One of the most, if not the most, important formula for growing wealth right here. This is the formula for determining compound interest. I say growing wealth because I’ve already given my opinion on the most important formula in personal finance.
Below is the Compound Interest Definition:
- A= Amount
- P= Principal
- R= Interest Rate
- N= Compoundings Per Period
- T= Number of Periods
If you don’t want to do the math, you can just Google “compound interest calculator, 4” and there are many them where you can just plug in the figures. Personally, I like to understand these things so I can see where my money is coming from, or in some cases, where it is going.
Since one of my goals is to reach financial independence, and I hope this site at least helps or inspires others to do the same, I figured it would be a good matter to discuss.
I wish this were taught in every school. Or as well known by school-children as the formula for finding the area of a circle (because I do that all the time in real life). I honestly believe lives would change, or take a completely different trajectory, just by understanding this formula.
The compound interest formula is why, back when I was dumb(er)- despite my monthly payments, the principals on my credit cards, student loans, never seemed to go down.
As I later learned, its why wealthy people tend to stay wealthy, or why the poor stay that way. Its how the impoverished become wealthy. Its how those remaining in the middle class will either ascend to wealth or fall to poverty.
Let’s break Compound Interest Down…
Consider this actual, real life scenario one of my buddies, Reginald* just went through.
Scenario: You are almost 30. You have a four digit retirement account. You come into some money. $20,000 dollars, to be exact. And it’s good timing, because your old car is shot. You need a vehicle. You can buy a really nice car for the entire 20k, or you could buy a nice enough car for 10k. Both are equally reliable, its just that the $20k is a super cool Kia, and the $10k is an Buick LeSabre the lady across the street only drove to Church and the grocery store (did anyone not have at least one grandparent who owned that car?).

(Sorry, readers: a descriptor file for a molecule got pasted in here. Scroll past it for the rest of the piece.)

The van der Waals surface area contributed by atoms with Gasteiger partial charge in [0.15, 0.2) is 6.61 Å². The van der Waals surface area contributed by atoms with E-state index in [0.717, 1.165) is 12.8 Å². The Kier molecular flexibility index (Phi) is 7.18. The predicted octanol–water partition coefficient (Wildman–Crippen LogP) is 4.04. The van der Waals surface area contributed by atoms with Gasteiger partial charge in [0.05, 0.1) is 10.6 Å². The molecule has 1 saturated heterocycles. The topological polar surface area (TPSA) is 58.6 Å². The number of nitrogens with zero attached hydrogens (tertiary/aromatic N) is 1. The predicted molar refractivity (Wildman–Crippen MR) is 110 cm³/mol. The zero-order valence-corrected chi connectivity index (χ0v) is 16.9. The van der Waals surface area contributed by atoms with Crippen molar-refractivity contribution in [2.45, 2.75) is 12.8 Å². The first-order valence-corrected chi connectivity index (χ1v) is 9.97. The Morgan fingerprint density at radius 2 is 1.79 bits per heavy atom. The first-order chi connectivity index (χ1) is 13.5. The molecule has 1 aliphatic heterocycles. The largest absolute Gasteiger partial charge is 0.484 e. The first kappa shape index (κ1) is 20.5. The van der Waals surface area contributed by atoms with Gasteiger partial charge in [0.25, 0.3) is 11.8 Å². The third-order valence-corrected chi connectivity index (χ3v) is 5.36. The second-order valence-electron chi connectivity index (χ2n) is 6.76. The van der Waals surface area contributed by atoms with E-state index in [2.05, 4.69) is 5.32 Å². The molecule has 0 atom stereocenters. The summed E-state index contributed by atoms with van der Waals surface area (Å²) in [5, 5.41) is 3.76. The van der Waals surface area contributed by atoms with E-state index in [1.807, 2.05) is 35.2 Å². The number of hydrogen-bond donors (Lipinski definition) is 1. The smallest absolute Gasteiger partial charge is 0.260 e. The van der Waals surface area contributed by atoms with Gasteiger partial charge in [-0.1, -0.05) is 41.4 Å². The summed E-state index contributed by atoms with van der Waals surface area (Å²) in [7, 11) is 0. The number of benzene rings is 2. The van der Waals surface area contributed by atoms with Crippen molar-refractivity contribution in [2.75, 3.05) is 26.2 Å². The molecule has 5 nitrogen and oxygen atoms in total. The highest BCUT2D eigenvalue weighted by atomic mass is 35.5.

If you buy the Buick, you would just invest the remaining money in a tax-advantaged low cost mutual fund indexed to the S&P 500, and not think about it for the next 30 years.
In this case, our good friend Reg here would have made his 2013 Roth IRA contribution prior to April 15, 2014. And then just made his 2014 contribution a little after that.
As Reg said “the difference in the price of the cars is ten thousand dollars.” That is correct… and not how I would think of it. The real difference can be seen if we use THE MAGIC OF COMPOUNDING [at this point, I like to picture the curtain being drawn while Europe’s “Final Countdown” plays].
“A” in the formula represents the final amount, or the amount you end up with. We will leave that one blank for the moment.
“P” represents the principal, or the money you have to invest. That would be $10,000.
“R” is the interest rate you expect to return on your principal. Let’s use 9.71%, because that is the Compound Annual Growth Rate for the S&P 500 since 1988. It might be less than that. It might be more. I’m one of those mean reversion kind of guys.
“N” is the number of compoundings per period. For the sake of ease, let’s just say your money compounds annually, or once a year. So that number would be 1.
“T” is the number of periods. If we aren’t going to touch the money for 30 years, then you guessed it. In this example, T equals 30.
Plugging the numbers in, we have…
So, using the formula for compound interest, we can see that over 30 years, that Kia actually cost him about $160,000 more than the Buick. I don’t know about you, but I love this kind of thing.
In the words of the Gladiator, you know, from that movie, Gladiator, “Are you not entertained?” But the focus of this post was on showing how seemingly small difference can have a HUGE impact on your financial future. It’s all about the little decisions. I’m always saying that mighty oaks from little acorns grow. It’s good to understand how.